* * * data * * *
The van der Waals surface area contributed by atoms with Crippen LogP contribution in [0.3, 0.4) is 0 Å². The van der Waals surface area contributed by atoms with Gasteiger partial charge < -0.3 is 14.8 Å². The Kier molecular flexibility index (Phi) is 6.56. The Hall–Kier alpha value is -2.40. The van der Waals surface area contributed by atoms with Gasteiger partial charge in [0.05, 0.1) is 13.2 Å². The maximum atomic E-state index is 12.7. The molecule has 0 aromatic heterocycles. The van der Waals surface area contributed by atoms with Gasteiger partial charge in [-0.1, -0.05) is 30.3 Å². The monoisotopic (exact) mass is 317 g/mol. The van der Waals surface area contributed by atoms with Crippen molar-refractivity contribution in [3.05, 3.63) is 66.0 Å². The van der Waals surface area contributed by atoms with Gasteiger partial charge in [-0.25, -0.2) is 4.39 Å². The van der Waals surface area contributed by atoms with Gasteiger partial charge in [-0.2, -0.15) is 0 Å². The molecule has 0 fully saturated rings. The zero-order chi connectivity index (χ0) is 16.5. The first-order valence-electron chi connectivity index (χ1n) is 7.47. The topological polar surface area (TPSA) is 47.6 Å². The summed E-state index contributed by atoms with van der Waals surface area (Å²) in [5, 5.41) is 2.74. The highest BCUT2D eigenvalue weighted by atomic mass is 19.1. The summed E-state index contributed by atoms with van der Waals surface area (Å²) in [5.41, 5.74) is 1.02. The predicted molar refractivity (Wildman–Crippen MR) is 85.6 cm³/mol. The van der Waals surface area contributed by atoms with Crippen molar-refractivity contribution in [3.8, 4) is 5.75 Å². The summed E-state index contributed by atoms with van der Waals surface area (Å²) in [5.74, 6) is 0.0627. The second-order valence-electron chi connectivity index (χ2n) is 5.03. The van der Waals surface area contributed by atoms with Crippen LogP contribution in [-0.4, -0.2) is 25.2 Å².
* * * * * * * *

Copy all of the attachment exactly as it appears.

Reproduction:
The van der Waals surface area contributed by atoms with Crippen LogP contribution in [0.3, 0.4) is 0 Å². The van der Waals surface area contributed by atoms with Gasteiger partial charge < -0.3 is 14.8 Å². The Kier molecular flexibility index (Phi) is 6.56. The Hall–Kier alpha value is -2.40. The van der Waals surface area contributed by atoms with Gasteiger partial charge in [0.05, 0.1) is 13.2 Å². The maximum atomic E-state index is 12.7. The molecule has 0 aromatic heterocycles. The van der Waals surface area contributed by atoms with Gasteiger partial charge in [-0.1, -0.05) is 30.3 Å². The monoisotopic (exact) mass is 317 g/mol. The van der Waals surface area contributed by atoms with Crippen molar-refractivity contribution in [3.05, 3.63) is 66.0 Å². The van der Waals surface area contributed by atoms with Gasteiger partial charge in [-0.25, -0.2) is 4.39 Å². The van der Waals surface area contributed by atoms with Gasteiger partial charge in [-0.2, -0.15) is 0 Å². The molecule has 0 fully saturated rings. The zero-order chi connectivity index (χ0) is 16.5. The first-order valence-electron chi connectivity index (χ1n) is 7.47. The topological polar surface area (TPSA) is 47.6 Å². The summed E-state index contributed by atoms with van der Waals surface area (Å²) in [5, 5.41) is 2.74. The highest BCUT2D eigenvalue weighted by atomic mass is 19.1. The summed E-state index contributed by atoms with van der Waals surface area (Å²) in [5.41, 5.74) is 1.02. The predicted molar refractivity (Wildman–Crippen MR) is 85.6 cm³/mol. The van der Waals surface area contributed by atoms with Crippen molar-refractivity contribution in [3.8, 4) is 5.75 Å². The summed E-state index contributed by atoms with van der Waals surface area (Å²) in [5.74, 6) is 0.0627. The second-order valence-electron chi connectivity index (χ2n) is 5.03. The van der Waals surface area contributed by atoms with Crippen LogP contribution in [-0.4, -0.2) is 25.2 Å².